Mexico climate

Mexico is the largest country of Central America, and is bordered on the north by the USA and on the south by Guatemala and Belize. Almost two thirds of the country consists of plateaux and high mountains with a climate that is warm-temperate; other parts have a tropical climate with temperature reduced by altitude.

There are three important influences which help to determine the character of the climate of different parts of Mexico. The cold Californian Current which sweeps southwards on the Pacific coast has the effect of lowering temperatures and reducing rainfall on the west coast as far south as the tip of the peninsula of Lower California. This and the influence of the North Pacific anticyclone help to make much of the north-west of the country desert or semi-desert; this is a continuation of the dry zone of the USA in California, New Mexico and Arizona.

The warm Caribbean Sea and the influence of the constant north-east trade winds make the eastern coastal region a typical tropical coast with a marked single wet season in summer. The weather and climate of this region have much in common with that of the Caribbean islands.

An important influence is the presence to the north of the great continental land mass of the United States and Canada. This area becomes very cold in winter particularly when cold air sweeps down from the Canadian Arctic, but also very warm in summer. Northern Mexico shares in these extreme temperature conditions. In winter, cold waves ('northers') can bring near-freezing conditions for a few days to the east coast as far south as Tampico. Snow has fallen at Tampico, which is within the tropics. The west coast is protected from such cold waves by the mountains and plateaux of central Mexico.

As in other South and Central American countries, the climatic zones are described on the basis of altitude: tierra caliente (below 2,000 feet); tierra templada (2,000-6,000 feet); tierra fria (above 6,000 feet). Only a very narrow coastal belt on the Pacific coast falls into the tierra caliente category, but there is a more extensive area on the Caribbean shore, including the whole Yucatan peninsula. The largest part of Mexico falls into the other two categories. In most of the terra fria, frost is frequent at night in winter and snow can occur anywhere, but only lies above 1,000-12,000 feet.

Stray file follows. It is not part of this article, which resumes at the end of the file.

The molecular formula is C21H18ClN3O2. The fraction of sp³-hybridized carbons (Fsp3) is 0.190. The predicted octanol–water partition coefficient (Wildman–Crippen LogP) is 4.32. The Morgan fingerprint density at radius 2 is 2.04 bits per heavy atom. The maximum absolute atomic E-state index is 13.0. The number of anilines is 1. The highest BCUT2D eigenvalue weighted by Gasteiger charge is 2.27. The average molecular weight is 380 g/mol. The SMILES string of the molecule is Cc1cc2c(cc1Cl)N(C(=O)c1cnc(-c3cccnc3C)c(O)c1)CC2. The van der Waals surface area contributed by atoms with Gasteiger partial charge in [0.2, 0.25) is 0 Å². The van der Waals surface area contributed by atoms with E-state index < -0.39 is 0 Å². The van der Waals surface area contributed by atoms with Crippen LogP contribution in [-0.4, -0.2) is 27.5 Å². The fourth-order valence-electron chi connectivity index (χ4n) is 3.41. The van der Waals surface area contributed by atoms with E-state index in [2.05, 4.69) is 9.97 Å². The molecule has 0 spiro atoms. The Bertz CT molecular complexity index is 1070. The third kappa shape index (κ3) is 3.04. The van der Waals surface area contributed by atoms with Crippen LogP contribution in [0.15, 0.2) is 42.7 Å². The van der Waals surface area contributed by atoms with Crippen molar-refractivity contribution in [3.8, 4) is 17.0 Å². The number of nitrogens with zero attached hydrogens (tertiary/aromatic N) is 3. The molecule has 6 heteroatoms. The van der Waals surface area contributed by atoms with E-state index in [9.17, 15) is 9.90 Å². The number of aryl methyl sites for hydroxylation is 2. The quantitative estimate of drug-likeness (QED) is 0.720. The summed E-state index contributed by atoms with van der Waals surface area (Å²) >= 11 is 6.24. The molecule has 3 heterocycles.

The rainy season over the whole country is the period of high sun from May to October, and the wettest part of the country is the lowland on the Caribbean coast. Annual rainfall in these parts is between 1,000 and 1,500 mm, but some places in northern Yucatan get less than 500 mm. The more northern shores of the Pacific and Gulf of California receive less than 250 mm per year, but this increases southwards to between 1,000 and 1,500 mm. Where the coast is backed by high mountains rainfall is heaviest.

Most of Mexico has sunny weather for a large part of the year. The cloudiest regions are the wetter parts of the east coast and the northern part of the Pacific coast where fog and low cloud are formed over the cold ocean current. The drier regions of the interior and much of the tierra templada have high sunshine amounts - as much as eight hours a day in the drier months.

In some parts of the southern lowlands, the combination of heat and humidity can be rather uncomfortable during the wet season, but otherwise most of Mexico has a healthy and reasonably pleasant climate for most of the year.

At the altitude of Mexico City and above, visitors may take a few days to adjust to the lower atmospheric pressure as sudden exertion can lead to breathlessness. On the higher parts of the plateau the sun may at times feel very powerful by day, followed by a rapid drop of temperature at night.

Both the west and east coasts of Mexico are occasionally affected by tropical storms which develop in the Pacific or the Caribbean and bring two or three days of heavy rain. These are most likely to occur in the months August to October. Very few of these reach the strength of fully developed hurricanes, but if they do, the east-coast districts are more liable to severe damage.

Last updated: 17 December 2013